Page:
When asked whether they keep collections efforts in house or leverage an outside resource, the interviewed members' response were split. "It can take a tremendous amount of staff time to support an empathetic and strong patient collections program," Dauchot says. "However, by working with an outside partner that specializes in this work, an organization can remain compliant with the various rules and regulations while letting internal staff focus on other core aspects of the revenue stream. For example, if an organization truly wants to move the needle on patient collections, it should consider having a method for outreach, such as technology-enabled outbound dialing and workflows, which can help with payment reminders, coordination of benefit requests, collections, and so on. In many cases, an outside partner is well-equipped to handle the state and federal regulatory requirements that go along with this type of outreach. More specifically, a partner can ensure you are in compliance with the Telephone Consumer Protection Act (TCPA), which requires you to have consent by a consumer to use auto-dialer technology when calling a cell phone—a key element in making effective outbound calls in today's environment. You may think if a patient gives you his or her cellphone number, then you have consent, but it's not that cut and dried. There are many nuances to this work, and to be compliant, organizations must regularly scrub their databases and be vigilant about consent, as well as lesser known state regulations. It is a complex, costly process, but it can be even more costly if you get it wrong and are subject to litigation or hefty penalties."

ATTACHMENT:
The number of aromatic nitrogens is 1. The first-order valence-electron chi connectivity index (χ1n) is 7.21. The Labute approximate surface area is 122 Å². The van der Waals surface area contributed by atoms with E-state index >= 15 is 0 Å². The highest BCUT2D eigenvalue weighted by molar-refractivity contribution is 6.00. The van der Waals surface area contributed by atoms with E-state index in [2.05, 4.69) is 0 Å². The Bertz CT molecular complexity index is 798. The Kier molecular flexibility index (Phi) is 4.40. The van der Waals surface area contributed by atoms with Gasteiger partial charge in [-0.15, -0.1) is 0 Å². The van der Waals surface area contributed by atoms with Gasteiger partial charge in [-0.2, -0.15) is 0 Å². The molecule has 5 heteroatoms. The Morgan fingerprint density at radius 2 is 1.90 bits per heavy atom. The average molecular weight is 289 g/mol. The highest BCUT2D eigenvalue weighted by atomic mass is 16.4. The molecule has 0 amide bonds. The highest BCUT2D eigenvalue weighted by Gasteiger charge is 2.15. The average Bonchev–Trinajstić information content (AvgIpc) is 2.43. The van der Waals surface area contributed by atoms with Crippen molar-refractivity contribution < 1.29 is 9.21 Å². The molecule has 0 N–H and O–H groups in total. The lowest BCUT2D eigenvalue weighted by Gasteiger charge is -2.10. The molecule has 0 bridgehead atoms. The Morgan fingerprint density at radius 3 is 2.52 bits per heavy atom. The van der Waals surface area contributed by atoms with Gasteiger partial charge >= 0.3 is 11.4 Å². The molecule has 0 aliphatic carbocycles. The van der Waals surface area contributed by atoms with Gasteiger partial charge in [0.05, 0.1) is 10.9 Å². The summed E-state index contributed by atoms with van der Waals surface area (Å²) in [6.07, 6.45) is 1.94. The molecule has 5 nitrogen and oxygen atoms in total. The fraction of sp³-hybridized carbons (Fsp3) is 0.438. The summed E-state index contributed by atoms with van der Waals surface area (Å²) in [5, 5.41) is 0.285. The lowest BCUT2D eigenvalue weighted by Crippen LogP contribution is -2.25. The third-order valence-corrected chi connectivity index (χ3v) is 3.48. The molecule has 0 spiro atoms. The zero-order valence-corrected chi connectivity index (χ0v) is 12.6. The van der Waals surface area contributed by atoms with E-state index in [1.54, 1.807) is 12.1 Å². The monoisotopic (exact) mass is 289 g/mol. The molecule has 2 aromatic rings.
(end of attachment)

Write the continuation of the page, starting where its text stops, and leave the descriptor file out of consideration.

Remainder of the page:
The Challenges Continue
The need to effectively and efficiently collect patient payment is not going away, and organizations must develop processes that enable a better patient financial experience to drive patient satisfaction and revenue. By focusing on key areas such as eligibility, cost estimation, payment plans, and portals, organizations can bring their work to the next level. Leveraging the resources of an outside vendor can be helpful as these companies often have the expertise and resources necessary to make substantial inroads to success without overwhelming internal staff.
About HFMA's Annual Meeting Intercept Survey: Improving Patient Financial Engagement
HFMA stationed research interviewers throughout common areas at the Annual Conference to speak with attendees about operations resulting from increased patient financial responsibility. Altogether, 31 providers were interviewed. Interviewers introduced general topics for response, then probed specific responses as deeply as time and ability allowed.
Parallon brings decades of experience optimizing the financial health of our clients by addressing complex challenges spanning the revenue cycle. Parallon represents ten percent of the U.S. healthcare provider industry, serving more than 650 hospitals and 2,400 physician practices. Our tailored solutions include Medicaid eligibility and advocacy services; early-out, self-pay services; small-dollar insurance resolution; delinquent account collections; third-party liability and workers' compensation services; extended business office and insurance services; and physician billing and A/R resolution. Learn more at www.parallon.com.